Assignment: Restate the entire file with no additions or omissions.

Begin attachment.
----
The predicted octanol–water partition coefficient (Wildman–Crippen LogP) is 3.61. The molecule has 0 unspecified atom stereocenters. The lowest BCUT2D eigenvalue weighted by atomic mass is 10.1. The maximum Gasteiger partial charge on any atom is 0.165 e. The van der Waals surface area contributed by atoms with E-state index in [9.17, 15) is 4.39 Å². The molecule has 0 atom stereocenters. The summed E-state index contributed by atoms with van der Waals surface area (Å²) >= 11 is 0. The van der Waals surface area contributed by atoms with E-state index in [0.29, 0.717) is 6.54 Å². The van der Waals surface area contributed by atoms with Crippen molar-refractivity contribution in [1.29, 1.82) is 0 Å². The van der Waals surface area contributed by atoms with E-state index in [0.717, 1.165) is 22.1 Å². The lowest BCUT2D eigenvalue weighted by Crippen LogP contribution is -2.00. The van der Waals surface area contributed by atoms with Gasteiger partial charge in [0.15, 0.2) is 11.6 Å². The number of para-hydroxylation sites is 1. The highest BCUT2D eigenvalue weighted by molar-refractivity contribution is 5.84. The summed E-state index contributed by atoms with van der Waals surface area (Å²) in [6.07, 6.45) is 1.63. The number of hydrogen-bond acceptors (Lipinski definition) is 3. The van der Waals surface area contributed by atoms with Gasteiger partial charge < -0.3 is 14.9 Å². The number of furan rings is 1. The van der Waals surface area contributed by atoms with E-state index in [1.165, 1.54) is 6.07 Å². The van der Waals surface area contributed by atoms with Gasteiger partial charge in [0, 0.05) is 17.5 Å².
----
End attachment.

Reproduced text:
The predicted octanol–water partition coefficient (Wildman–Crippen LogP) is 3.61. The molecule has 0 unspecified atom stereocenters. The lowest BCUT2D eigenvalue weighted by atomic mass is 10.1. The maximum Gasteiger partial charge on any atom is 0.165 e. The van der Waals surface area contributed by atoms with E-state index in [9.17, 15) is 4.39 Å². The molecule has 0 atom stereocenters. The summed E-state index contributed by atoms with van der Waals surface area (Å²) >= 11 is 0. The van der Waals surface area contributed by atoms with E-state index in [0.29, 0.717) is 6.54 Å². The van der Waals surface area contributed by atoms with Crippen molar-refractivity contribution in [1.29, 1.82) is 0 Å². The van der Waals surface area contributed by atoms with E-state index in [0.717, 1.165) is 22.1 Å². The lowest BCUT2D eigenvalue weighted by Crippen LogP contribution is -2.00. The van der Waals surface area contributed by atoms with Gasteiger partial charge in [0.15, 0.2) is 11.6 Å². The number of para-hydroxylation sites is 1. The highest BCUT2D eigenvalue weighted by molar-refractivity contribution is 5.84. The summed E-state index contributed by atoms with van der Waals surface area (Å²) in [6.07, 6.45) is 1.63. The number of hydrogen-bond acceptors (Lipinski definition) is 3. The van der Waals surface area contributed by atoms with Gasteiger partial charge < -0.3 is 14.9 Å². The number of furan rings is 1. The van der Waals surface area contributed by atoms with E-state index in [1.165, 1.54) is 6.07 Å². The van der Waals surface area contributed by atoms with Gasteiger partial charge in [0, 0.05) is 17.5 Å².